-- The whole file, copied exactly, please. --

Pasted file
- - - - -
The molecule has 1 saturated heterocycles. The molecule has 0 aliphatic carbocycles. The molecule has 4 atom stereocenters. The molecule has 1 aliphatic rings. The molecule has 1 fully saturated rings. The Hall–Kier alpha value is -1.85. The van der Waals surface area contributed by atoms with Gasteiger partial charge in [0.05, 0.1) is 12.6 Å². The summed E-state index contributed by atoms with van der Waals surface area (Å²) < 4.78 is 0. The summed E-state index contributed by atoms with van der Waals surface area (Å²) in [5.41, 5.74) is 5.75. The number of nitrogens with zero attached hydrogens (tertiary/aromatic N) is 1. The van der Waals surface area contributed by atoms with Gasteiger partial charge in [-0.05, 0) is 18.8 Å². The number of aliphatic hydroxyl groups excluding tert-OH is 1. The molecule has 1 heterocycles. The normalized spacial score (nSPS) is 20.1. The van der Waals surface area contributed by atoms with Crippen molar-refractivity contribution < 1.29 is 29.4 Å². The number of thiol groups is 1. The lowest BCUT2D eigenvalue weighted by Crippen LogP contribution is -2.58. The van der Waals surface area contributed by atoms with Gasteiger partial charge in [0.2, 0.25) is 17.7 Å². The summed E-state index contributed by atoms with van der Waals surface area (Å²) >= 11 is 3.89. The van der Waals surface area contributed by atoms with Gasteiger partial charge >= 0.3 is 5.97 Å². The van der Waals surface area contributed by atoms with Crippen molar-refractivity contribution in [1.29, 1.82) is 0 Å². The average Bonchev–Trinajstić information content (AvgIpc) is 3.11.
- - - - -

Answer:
The molecule has 1 saturated heterocycles. The molecule has 0 aliphatic carbocycles. The molecule has 4 atom stereocenters. The molecule has 1 aliphatic rings. The molecule has 1 fully saturated rings. The Hall–Kier alpha value is -1.85. The van der Waals surface area contributed by atoms with Gasteiger partial charge in [0.05, 0.1) is 12.6 Å². The summed E-state index contributed by atoms with van der Waals surface area (Å²) < 4.78 is 0. The summed E-state index contributed by atoms with van der Waals surface area (Å²) in [5.41, 5.74) is 5.75. The number of nitrogens with zero attached hydrogens (tertiary/aromatic N) is 1. The van der Waals surface area contributed by atoms with Gasteiger partial charge in [-0.05, 0) is 18.8 Å². The number of aliphatic hydroxyl groups excluding tert-OH is 1. The molecule has 1 heterocycles. The normalized spacial score (nSPS) is 20.1. The van der Waals surface area contributed by atoms with Crippen molar-refractivity contribution < 1.29 is 29.4 Å². The number of thiol groups is 1. The lowest BCUT2D eigenvalue weighted by Crippen LogP contribution is -2.58. The van der Waals surface area contributed by atoms with Gasteiger partial charge in [0.2, 0.25) is 17.7 Å². The summed E-state index contributed by atoms with van der Waals surface area (Å²) >= 11 is 3.89. The van der Waals surface area contributed by atoms with Gasteiger partial charge >= 0.3 is 5.97 Å². The van der Waals surface area contributed by atoms with Crippen molar-refractivity contribution in [1.29, 1.82) is 0 Å². The average Bonchev–Trinajstić information content (AvgIpc) is 3.11.